OEB/EPS 150: Exceptional Paleobiological Insights into Animal Evolution                                                   

Next offer: Spring 2020

Meeting time and location: Monday, Wednesday 1200-1315pm, Museum of Comparative Zoology 202

Course summary The fossil record offers a unique deep time perspective into the evolution of animals, and critically informs about the major events that have defined the composition and ecological dynamics of the modern biosphere. Complementary to the shelly fossil record consisting of biomineralized hard parts, the study of so-called “sites of exceptional preservation” (or Konservat-Lagerstätten) has dramatically furthered our knowledge of extinct diversity and animal evolution by capturing delicate morphological information that would be lost to decay under normal conditions. In this course we will explore the importance of exceptional preservation in the fossil record through an overview of major Konservat-Lagerstätten around the world and throughout the Precambrian to Mid-Phanerozoic, with particular emphasis on the evolutionary history of invertebrate animals. Our aim is to produce a thorough understanding of the inherent biases of the fossil record, how exceptional deposits break with these limitations, and the contribution of exceptional paleontological data towards reconstructing the origin and early evolution of the major animal groups.      

Requirements: Prospective students should ideally take at least one of the following courses or their equivalent: OEB 10, OEB 51, OEB 56.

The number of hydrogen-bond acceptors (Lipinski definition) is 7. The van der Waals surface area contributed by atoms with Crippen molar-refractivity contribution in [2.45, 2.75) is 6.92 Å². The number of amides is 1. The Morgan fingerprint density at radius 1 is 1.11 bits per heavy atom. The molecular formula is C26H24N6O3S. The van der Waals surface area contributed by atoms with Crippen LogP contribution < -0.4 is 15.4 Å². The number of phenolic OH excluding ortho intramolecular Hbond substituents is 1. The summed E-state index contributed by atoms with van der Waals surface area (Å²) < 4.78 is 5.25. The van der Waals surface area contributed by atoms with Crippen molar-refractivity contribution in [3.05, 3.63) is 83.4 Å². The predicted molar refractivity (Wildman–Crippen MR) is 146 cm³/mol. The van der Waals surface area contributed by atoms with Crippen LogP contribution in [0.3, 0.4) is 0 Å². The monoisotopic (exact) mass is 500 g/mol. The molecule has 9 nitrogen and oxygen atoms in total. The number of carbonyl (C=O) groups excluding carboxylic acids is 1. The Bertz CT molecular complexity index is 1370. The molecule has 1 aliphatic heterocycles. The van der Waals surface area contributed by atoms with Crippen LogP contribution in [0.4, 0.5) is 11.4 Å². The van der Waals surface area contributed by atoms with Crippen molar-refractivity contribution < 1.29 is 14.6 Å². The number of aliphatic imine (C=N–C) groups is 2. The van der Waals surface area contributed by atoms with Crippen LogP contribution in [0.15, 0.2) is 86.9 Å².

OEB 213: Evolutionary Convergence, Mass Extinctions, and the Shape of Life                                       

Next offer: Fall 2019

Meeting time and location: Thursday 0945-1145am, Museum of Comparative Zoology 101

Course summary: Understanding the origin of major animal groups and the composition of the biosphere represents a core objective of evolutionary biology. While molecular techniques allow us to reconstruct phylogenetic relationships between living animal phyla, as well as track the developmental mechanisms behind their morphology, extant diversity offers an incomplete view of the evolution of these organisms. We will examine how processes acting through deep time affect fundamental biodiversity patterns, including topics such as the origin of animals, the rapid diversification of major clades, and the impact of extinction. Our aim is to convey a sense of how evolutionary thinking has changed over the past few decades thanks to a combination of conceptual and technical advances, and to instill a sense of the importance of the animal fossil record as a source of data with a uniquely historical component among the biological sciences.        

Requirements: The course has a strong biological component, so one of the following courses, or their equivalent, are encouraged: OEB 51, OEB 53, OEB 56, OEB 181.

What do students think about this course?

Harvard Q Evaluations Fall 2019 Mean course score: 4.6 Instructor mean score: 4.8

"The study of fossils is much more interesting than I thought. Before this class, I didn't appreciate the diversity and fascinating morphology of early metazoans (and phyla other than Chordata) to the extent I do now." Mid-term feedback, Fall 2019

"The most effective aspect of the course is the discussion format. I have enjoyed the reading material and the lectures are useful, but the (sometimes digressing) questions posed by students in the class often result in the most interesting discussions where I learn quite a bit. The presentations have also been surprisingly effective in terms of knowledge gained since they have forced me to become an "expert" on a very small topic." Mid-term feedback, Fall 2019

"The instructor is very effective at conveying complex concepts in an easy to understand manner." Mid-term feedback, Fall 2019



 OEB 306: Invertebrate Paleobiology and Evolution                                                                                      

Next offer: Please note that this is a graduate seminar; feel free to contact Javier for availability and research opportunities on Invertebrate Paleobiology.